Dallas city council struggles to reach consensus with AirBnB rules

Officials have been exploring solutions to the issue since 2020

Dallas, AirBnb, City Council
(iStock)

The Dallas City Council is at an impasse on the issue of short-term rentals in residential neighborhoods.

Dallas planning and code enforcement officials went before council members on Wednesday with new zoning options to regulate listings from Airbnb, VRBO and other platforms, according to the Dallas Morning News.

What started out as a European trend in Paris, Barcelona and Amsterdam around 2018, AirBnB and VRBO bans are becoming increasingly popular in U.S. cities. Santa Monica effectively wiped out 80 percent of its Airbnb listings by instituting the toughest regulations on short-term rentals in the country, according to Forbes.

Dallas, on the other hand, has no rules regarding short-term rentals—-residential properties or units that are typically rented for less than 30 days. The lack of regulations has frustrated residents who have no recourse against neighbors’ ‘party houses’ and irresponsible property hosts or guests

Read more

A rendering of a massive mixed-use project planned for the 2300 block of North Field Street near the Perot Museum of Nature and Science (Hunt Realty, iStock)
Commercial
Texas
Dallas City Council considering tax breaks for Goldman Sachs for new downtown tower
Senior executive vice president and managing director for Douglas Elliman Real Estate Mike Reddell (Elliman, iStock)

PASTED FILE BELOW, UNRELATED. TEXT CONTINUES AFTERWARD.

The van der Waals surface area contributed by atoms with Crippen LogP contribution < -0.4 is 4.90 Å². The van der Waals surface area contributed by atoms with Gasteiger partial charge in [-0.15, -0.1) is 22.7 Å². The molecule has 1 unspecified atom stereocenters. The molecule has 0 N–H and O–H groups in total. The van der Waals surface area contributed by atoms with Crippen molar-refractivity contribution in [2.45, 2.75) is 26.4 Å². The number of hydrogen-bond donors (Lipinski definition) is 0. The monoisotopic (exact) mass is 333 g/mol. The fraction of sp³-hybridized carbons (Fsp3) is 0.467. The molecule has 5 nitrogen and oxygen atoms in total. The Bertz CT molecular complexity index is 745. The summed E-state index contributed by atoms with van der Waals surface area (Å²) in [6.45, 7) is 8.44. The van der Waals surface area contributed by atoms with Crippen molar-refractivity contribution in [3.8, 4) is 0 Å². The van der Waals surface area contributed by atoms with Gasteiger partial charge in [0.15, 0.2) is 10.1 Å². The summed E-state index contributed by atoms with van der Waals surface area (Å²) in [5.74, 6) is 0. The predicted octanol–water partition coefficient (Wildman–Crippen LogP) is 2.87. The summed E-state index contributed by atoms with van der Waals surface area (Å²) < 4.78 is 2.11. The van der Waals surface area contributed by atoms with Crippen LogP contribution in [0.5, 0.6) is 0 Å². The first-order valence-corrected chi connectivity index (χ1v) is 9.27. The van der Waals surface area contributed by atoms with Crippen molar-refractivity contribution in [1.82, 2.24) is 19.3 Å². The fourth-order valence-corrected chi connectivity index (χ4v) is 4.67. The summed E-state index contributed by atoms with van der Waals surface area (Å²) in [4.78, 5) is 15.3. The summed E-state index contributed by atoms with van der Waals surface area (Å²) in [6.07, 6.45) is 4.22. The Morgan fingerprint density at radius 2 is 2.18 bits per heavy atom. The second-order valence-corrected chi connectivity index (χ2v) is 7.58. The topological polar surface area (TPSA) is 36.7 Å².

Residential
Dallas
Dallas-Fort Worth home listings spike as sellers fear market downturn

Since 2020, the city has launched three task forces to look into the issue. As of Wednesday, however, the only thing council members can agree on is the potential snags in enforcing such regulations.

“I’m just really not certain that we are even close to having the ability to enforce anything that we do here,” said council member Adam McGough.

Sign Up for the undefined Newsletter

The first option weighed by the council resembles Miami’s approach to the issue. In this scenario, non-owner occupied rentals, such as cases in which owners have several Airbnbs but live off site, would be completely banned in areas zoned for single family homes. Owner occupied short-term rentals, regardless of zoning, would still be permitted as long as the space is not used for commercial or recreational purposes.

“I see it as an option for us to get this finally done and move forward,” said council member Chad West, who favors the plan.

The other option would have all the same parking requirements and event venue restrictions, but without the ban on non-owner occupied rentals. Its proponents, council members Adam Bazaldua and Jaynie Schultz like the plan for its flexibility.

“We need to get something on the books sooner than later so that we actually allow for us to start getting these bad actors out,” Bazaldua said.

The third option, which has the support of council members Carolyn King Arnold, Paul Ridley, Cara Mendelsohn and Jesse Moreno, would outright ban all short-term rental operators from areas zoned single-family residential.

September could be the earliest the council would vote on the regulations, according to DMN.

[DMN] — Maddy Sperling